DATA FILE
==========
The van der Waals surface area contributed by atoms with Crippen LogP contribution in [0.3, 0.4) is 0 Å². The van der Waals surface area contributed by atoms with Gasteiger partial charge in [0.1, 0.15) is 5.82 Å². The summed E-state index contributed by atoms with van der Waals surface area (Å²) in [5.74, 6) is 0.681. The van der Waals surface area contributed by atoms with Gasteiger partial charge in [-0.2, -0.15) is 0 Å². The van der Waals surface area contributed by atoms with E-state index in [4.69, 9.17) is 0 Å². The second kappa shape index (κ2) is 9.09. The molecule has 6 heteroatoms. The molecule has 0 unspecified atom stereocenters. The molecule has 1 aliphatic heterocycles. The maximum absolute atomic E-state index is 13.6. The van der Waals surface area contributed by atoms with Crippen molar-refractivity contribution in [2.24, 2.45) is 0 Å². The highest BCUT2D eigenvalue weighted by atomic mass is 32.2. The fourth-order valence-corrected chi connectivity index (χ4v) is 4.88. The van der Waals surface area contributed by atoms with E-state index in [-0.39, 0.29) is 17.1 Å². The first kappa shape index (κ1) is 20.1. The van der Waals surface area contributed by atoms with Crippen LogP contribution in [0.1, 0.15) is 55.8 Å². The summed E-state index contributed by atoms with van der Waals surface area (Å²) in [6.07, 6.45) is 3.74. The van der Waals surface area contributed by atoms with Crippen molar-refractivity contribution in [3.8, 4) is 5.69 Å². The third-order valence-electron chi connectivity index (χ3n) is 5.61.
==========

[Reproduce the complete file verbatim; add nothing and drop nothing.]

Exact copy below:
The van der Waals surface area contributed by atoms with Crippen LogP contribution in [0.3, 0.4) is 0 Å². The van der Waals surface area contributed by atoms with Gasteiger partial charge in [0.1, 0.15) is 5.82 Å². The summed E-state index contributed by atoms with van der Waals surface area (Å²) in [5.74, 6) is 0.681. The van der Waals surface area contributed by atoms with Gasteiger partial charge in [-0.2, -0.15) is 0 Å². The van der Waals surface area contributed by atoms with E-state index in [4.69, 9.17) is 0 Å². The second kappa shape index (κ2) is 9.09. The molecule has 6 heteroatoms. The molecule has 0 unspecified atom stereocenters. The molecule has 1 aliphatic heterocycles. The maximum absolute atomic E-state index is 13.6. The van der Waals surface area contributed by atoms with Crippen molar-refractivity contribution in [2.24, 2.45) is 0 Å². The highest BCUT2D eigenvalue weighted by atomic mass is 32.2. The fourth-order valence-corrected chi connectivity index (χ4v) is 4.88. The van der Waals surface area contributed by atoms with E-state index in [-0.39, 0.29) is 17.1 Å². The first kappa shape index (κ1) is 20.1. The van der Waals surface area contributed by atoms with Crippen LogP contribution in [0.1, 0.15) is 55.8 Å². The summed E-state index contributed by atoms with van der Waals surface area (Å²) in [6.07, 6.45) is 3.74. The van der Waals surface area contributed by atoms with Crippen molar-refractivity contribution in [3.8, 4) is 5.69 Å². The third-order valence-electron chi connectivity index (χ3n) is 5.61.